Five long days in a cramped study room.
That’s what it took for five students from the Arizona State’s W.P. Carey School of Business to claim the top prize in the graduate school division at the Society of American Baseball Research Analytics Conference.
The team won the Diamond Dollars Case Competition, even though they were fighting through a shortened week because of final exams. The ASU group evaluated the potential worth of Major League pitcher Cole Hamels, using a focus on analytical formulas, nicknamed analytics, and strategies similar to those that major league franchises rely on.
One thing was clear walking away from the podium with the grand prize: baseball means business.
“That’s one of the biggest misnomers about sports,” said Reid Smith, a member of the five-member team. “Whether it’s on the field or on the business side of things, it’s business. Just because it’s sports doesn’t make it different. Anything you do in regular business, whether that’s forecast sales or manage inventory, you do in a baseball context and in the sports world. I don’t think people always connect those dots.”
Baseball and other sports are now so heavily ingrained with statistics that they make perfect subjects for case studies, in which students are presented with a dilemma and asked to come up with a diagnosis. Cases are a common course tool in business schools, like Carey, and stress the same team dynamics as the SABR competition.
The ASU team included former high school players, and even a former minor leaguer. They used analytics to evaluate and project Hamels’ performance over his contract. In the end, they predicted Hamels’ future performance and created their own index to rate which teams stood to benefit most from bringing in Hamels.
But the big money isn’t the only side of business in baseball, the team members said. Knowing how well money is spent and the employee performance is imperative for any team, just as it is for any Fortune 500 company.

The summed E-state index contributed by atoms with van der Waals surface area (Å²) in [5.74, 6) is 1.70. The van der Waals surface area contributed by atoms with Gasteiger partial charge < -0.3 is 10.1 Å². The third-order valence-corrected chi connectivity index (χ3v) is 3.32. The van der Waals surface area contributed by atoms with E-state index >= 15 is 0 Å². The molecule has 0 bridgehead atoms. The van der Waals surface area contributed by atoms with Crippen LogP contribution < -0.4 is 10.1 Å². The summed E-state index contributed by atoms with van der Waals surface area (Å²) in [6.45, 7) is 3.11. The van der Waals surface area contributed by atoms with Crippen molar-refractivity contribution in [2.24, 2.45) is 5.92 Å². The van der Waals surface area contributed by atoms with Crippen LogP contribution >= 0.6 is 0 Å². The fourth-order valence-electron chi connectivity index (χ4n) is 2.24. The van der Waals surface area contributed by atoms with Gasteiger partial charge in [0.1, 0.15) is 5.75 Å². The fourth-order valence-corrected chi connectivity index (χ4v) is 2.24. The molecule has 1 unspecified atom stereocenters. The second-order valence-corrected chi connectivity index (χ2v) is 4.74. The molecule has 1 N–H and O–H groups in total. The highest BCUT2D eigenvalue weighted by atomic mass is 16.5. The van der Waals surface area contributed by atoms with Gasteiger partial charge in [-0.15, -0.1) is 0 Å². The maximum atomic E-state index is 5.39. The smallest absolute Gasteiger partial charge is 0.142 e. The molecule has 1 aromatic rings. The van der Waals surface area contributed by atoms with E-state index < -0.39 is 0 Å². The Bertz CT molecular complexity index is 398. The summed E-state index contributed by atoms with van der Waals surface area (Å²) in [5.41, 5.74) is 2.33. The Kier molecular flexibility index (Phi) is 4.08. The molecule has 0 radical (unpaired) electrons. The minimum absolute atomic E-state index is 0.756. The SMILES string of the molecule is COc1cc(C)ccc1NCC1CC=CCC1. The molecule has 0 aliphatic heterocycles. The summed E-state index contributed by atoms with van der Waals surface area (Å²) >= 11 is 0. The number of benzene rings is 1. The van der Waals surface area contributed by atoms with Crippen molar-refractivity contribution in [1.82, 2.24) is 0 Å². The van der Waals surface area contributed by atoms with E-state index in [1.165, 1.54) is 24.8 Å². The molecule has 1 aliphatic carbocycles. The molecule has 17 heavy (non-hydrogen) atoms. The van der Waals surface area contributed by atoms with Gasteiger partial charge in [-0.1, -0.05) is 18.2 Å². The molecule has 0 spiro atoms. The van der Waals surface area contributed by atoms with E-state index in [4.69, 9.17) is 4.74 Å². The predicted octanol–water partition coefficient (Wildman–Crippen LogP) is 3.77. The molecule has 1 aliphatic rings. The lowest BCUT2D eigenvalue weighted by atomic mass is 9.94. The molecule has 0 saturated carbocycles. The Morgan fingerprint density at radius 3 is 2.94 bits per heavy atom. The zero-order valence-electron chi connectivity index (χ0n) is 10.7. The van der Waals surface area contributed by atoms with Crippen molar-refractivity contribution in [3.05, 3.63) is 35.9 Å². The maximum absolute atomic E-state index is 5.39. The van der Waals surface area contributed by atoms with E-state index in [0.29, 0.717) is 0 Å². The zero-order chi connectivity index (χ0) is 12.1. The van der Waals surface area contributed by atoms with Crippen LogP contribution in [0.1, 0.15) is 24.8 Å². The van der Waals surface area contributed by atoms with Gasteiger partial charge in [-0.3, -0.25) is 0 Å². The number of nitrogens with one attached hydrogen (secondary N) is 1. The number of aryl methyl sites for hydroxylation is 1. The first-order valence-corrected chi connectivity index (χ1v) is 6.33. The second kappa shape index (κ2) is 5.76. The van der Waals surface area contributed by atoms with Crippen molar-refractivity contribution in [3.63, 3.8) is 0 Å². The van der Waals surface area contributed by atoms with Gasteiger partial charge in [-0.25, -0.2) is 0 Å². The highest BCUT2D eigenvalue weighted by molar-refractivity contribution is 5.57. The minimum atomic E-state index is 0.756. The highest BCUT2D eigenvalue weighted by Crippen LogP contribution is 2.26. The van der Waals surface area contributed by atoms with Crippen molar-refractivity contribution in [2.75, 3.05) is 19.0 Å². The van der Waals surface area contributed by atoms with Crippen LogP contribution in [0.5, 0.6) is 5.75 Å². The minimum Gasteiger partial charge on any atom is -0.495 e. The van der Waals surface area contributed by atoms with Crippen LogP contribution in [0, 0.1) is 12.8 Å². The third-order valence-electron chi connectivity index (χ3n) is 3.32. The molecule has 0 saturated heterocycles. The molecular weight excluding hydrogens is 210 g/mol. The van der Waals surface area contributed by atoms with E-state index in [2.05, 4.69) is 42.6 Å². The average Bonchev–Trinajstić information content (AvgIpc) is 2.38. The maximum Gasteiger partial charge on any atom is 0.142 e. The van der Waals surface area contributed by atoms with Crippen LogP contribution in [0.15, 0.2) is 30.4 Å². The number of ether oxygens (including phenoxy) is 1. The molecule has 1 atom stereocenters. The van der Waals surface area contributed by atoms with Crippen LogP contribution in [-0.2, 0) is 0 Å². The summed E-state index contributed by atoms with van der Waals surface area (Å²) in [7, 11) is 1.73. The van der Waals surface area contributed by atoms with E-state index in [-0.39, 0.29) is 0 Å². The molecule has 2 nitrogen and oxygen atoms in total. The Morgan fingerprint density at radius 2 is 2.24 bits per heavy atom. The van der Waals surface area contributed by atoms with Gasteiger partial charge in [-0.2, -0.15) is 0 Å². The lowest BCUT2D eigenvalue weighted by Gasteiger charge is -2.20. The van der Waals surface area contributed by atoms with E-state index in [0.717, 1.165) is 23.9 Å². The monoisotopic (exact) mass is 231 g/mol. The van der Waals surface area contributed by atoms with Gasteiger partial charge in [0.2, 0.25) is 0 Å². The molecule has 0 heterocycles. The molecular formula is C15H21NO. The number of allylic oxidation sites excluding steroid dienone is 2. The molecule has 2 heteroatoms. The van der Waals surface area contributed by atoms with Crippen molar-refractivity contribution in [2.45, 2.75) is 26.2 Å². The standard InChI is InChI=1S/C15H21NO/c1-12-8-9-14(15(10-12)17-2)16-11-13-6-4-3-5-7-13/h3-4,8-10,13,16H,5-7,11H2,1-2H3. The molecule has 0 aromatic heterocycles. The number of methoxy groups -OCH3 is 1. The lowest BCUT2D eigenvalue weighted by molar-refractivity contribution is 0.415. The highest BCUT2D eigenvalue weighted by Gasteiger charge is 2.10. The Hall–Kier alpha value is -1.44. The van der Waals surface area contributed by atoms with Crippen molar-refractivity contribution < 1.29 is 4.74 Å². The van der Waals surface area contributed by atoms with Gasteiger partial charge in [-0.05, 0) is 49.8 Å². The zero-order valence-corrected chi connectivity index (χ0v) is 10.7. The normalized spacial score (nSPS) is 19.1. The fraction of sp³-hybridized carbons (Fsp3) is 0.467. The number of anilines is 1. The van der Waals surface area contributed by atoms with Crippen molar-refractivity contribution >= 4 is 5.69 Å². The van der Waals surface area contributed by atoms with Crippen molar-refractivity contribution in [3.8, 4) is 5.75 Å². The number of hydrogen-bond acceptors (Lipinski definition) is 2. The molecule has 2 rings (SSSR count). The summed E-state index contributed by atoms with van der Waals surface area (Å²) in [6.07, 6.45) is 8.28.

“Sports teams, not just baseball, are run as businesses, so you have to treat them like assets,” said team member Sean Aronson. “Our professors have taught us the business side of it, but we’ve been able to take that application and apply it to any valuation, forecast or anything like that.”
At the competition, the team presented to officials from the San Francisco Giants, Baltimore Orioles and Arizona Diamondbacks organizations, who praised the students’ methodology. But what was most reassuring for the team of business students was their ability to take what they’ve learned in the classroom and apply it to real life situations.
Even outside of business, the team said they thought such analytical evaluation was important to use when looking at any statistical field, especially in the sciences. Finding something like baseball to demonstrate a statistical and analytic approach is especially useful to help the public understand what the data means.
“I feel like whenever I tell someone how we’ve applied these concepts to this baseball question, everyone is really fascinated by it because baseball is really something everyone can relate to. Almost everyone’s played baseball at some point in their lives,” said ASU team member David Bocchino. “Not everyone understands or enjoys statistics, but everyone knows baseball.”
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